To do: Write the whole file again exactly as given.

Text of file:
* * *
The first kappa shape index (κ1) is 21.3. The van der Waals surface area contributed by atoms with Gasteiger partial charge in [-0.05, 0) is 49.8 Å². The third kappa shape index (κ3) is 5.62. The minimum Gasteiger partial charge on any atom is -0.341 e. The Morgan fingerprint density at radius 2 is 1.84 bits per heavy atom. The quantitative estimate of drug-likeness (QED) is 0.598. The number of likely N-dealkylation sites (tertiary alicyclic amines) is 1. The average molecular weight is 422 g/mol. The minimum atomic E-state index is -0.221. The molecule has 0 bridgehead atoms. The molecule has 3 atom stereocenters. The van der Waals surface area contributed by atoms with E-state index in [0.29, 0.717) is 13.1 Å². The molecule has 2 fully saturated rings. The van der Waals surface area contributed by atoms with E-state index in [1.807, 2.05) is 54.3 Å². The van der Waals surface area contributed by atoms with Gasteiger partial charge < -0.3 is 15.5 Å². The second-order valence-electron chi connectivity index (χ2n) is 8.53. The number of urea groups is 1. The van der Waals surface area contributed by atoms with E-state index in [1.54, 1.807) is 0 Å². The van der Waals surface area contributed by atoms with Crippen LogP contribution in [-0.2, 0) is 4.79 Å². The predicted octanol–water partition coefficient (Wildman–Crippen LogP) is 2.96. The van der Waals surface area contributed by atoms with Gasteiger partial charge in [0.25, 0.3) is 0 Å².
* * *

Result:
The first kappa shape index (κ1) is 21.3. The van der Waals surface area contributed by atoms with Gasteiger partial charge in [-0.05, 0) is 49.8 Å². The third kappa shape index (κ3) is 5.62. The minimum Gasteiger partial charge on any atom is -0.341 e. The Morgan fingerprint density at radius 2 is 1.84 bits per heavy atom. The quantitative estimate of drug-likeness (QED) is 0.598. The number of likely N-dealkylation sites (tertiary alicyclic amines) is 1. The average molecular weight is 422 g/mol. The minimum atomic E-state index is -0.221. The molecule has 0 bridgehead atoms. The molecule has 3 atom stereocenters. The van der Waals surface area contributed by atoms with E-state index in [0.29, 0.717) is 13.1 Å². The molecule has 2 fully saturated rings. The van der Waals surface area contributed by atoms with E-state index in [1.807, 2.05) is 54.3 Å². The van der Waals surface area contributed by atoms with Gasteiger partial charge < -0.3 is 15.5 Å². The second-order valence-electron chi connectivity index (χ2n) is 8.53. The number of urea groups is 1. The van der Waals surface area contributed by atoms with E-state index in [1.54, 1.807) is 0 Å². The van der Waals surface area contributed by atoms with Crippen LogP contribution in [-0.2, 0) is 4.79 Å². The predicted octanol–water partition coefficient (Wildman–Crippen LogP) is 2.96. The van der Waals surface area contributed by atoms with Gasteiger partial charge in [0.25, 0.3) is 0 Å².